With the PG culture now seemingly ingrained in Chandigarh and the rush only expected to increase with time, the UT administration’s role in making some arrangements for the thousands descending on the city becomes crucial.
The administration, so far, has failed to provide affordable
housing for so many youngsters and thus the PGs have flourished over the past 15 years.
Arrangements like the three government-run functional working women hostels that provide decent accommodation, and others, can adjust only a fraction of the number of youngsters coming to the city. The hostels can adjust only 200-300 inmates.
The Working Women Hostel in Sector 24 can accommodate 72 and the rent is around Rs. 3,500 per month for all facilities, including food. However, there is a waiting period for 3-4 months for a seat in a shared room for three. Job details and timings have to be shared. The contract can be renewed for three years, before the room has to be vacated.
There is another hostel, the Young Women Christian Association (YWCA). Here, a room can be had for Rs. 2,500 with food. The Young Men Christian Association (YMCA) in Sector 11 also offers rooms at reasonable rates for short periods. A concern is the old construction. The YWCA, Sector-11 hostel was constructed in 1980 and the Sector-24 hostel in 1995. There is a hostel for college girls next to the Sector-24 Working Women Hostel, but it is under the education department management.
Panjab University and the Post Graduate Institute of Medical Education and Research (PGIMER) have their own working women hostels. The rents are nominal and food is also provided, along with a secure environment. However, there are set timings for entry and exit. Some customisation is allowed.
There are 17 residence halls for students on Panjab University campus, eight each for boys and nine for girls, which can accommodate more than 6,000 students. Hostel admission is on merit and the rest struggle.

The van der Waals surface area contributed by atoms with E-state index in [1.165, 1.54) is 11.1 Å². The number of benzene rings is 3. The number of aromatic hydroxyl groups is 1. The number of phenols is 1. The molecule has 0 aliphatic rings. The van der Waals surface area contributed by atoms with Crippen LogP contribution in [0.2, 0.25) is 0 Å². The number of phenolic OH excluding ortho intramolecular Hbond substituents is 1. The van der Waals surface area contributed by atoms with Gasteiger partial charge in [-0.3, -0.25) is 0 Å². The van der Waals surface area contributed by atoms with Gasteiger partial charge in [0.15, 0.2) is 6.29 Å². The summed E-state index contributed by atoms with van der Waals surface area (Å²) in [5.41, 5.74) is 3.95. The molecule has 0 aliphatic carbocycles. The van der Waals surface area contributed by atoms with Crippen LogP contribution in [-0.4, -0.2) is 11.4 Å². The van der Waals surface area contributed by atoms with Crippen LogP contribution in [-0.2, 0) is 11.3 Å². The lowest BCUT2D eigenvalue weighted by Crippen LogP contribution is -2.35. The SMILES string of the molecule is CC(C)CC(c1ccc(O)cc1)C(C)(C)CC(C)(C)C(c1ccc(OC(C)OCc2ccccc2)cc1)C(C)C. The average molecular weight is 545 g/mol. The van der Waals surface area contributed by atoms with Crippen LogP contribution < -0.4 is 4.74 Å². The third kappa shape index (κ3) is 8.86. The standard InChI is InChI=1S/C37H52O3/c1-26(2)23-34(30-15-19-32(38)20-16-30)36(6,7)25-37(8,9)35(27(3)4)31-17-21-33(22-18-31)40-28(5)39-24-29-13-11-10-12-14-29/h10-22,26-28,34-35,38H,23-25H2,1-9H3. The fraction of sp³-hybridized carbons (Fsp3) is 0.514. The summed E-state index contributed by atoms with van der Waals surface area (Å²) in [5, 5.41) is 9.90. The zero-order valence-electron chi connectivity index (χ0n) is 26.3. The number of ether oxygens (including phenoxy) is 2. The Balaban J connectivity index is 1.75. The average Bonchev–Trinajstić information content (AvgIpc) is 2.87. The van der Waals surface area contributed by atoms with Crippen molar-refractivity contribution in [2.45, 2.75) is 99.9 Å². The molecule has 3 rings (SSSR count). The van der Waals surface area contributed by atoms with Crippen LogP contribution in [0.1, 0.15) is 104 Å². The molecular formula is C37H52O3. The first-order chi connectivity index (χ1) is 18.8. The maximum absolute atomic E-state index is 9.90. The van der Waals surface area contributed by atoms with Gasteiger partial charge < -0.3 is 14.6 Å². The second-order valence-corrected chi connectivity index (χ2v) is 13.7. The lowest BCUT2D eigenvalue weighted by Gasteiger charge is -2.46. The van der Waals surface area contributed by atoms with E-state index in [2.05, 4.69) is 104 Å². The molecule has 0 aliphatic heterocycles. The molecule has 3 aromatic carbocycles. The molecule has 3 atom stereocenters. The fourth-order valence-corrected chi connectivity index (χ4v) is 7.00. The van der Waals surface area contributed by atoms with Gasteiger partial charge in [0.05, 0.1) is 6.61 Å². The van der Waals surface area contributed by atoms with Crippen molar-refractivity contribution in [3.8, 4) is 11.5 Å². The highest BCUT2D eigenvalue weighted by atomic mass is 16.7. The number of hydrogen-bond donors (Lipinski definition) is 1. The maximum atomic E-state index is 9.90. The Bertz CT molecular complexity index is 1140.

Shalini Aggarwal, staying at a paying guest accommodation in Manimajra, says: “Authorities need to understand that the city is becoming popular among youngsters in Punjab, Haryana, Himachal Pradesh and even Jammu and Kashmir. People come here for jobs, but the cost of living here is high. The administration provides little help in this segment.”
Officials with the UT administration also admit that the dearth of hostel accommodation results in outstation students opting for PG accommodation.
OVERVIEW OF PANCHKULA, MOHALI
In Panchkula, Government College for Girls, Sector 14, provides hostel facility. Government College, Sector 1, can accommodate 60 students. There is no hostel for working women worth the name in Panchkula and SAS Nagar. Rohini Khatri, a PG, says: “The administration’s claims of ensuring women’s safety fall flat as they do not care about us when we come to the city. PG owners fleece us as they know we do not have any options.”
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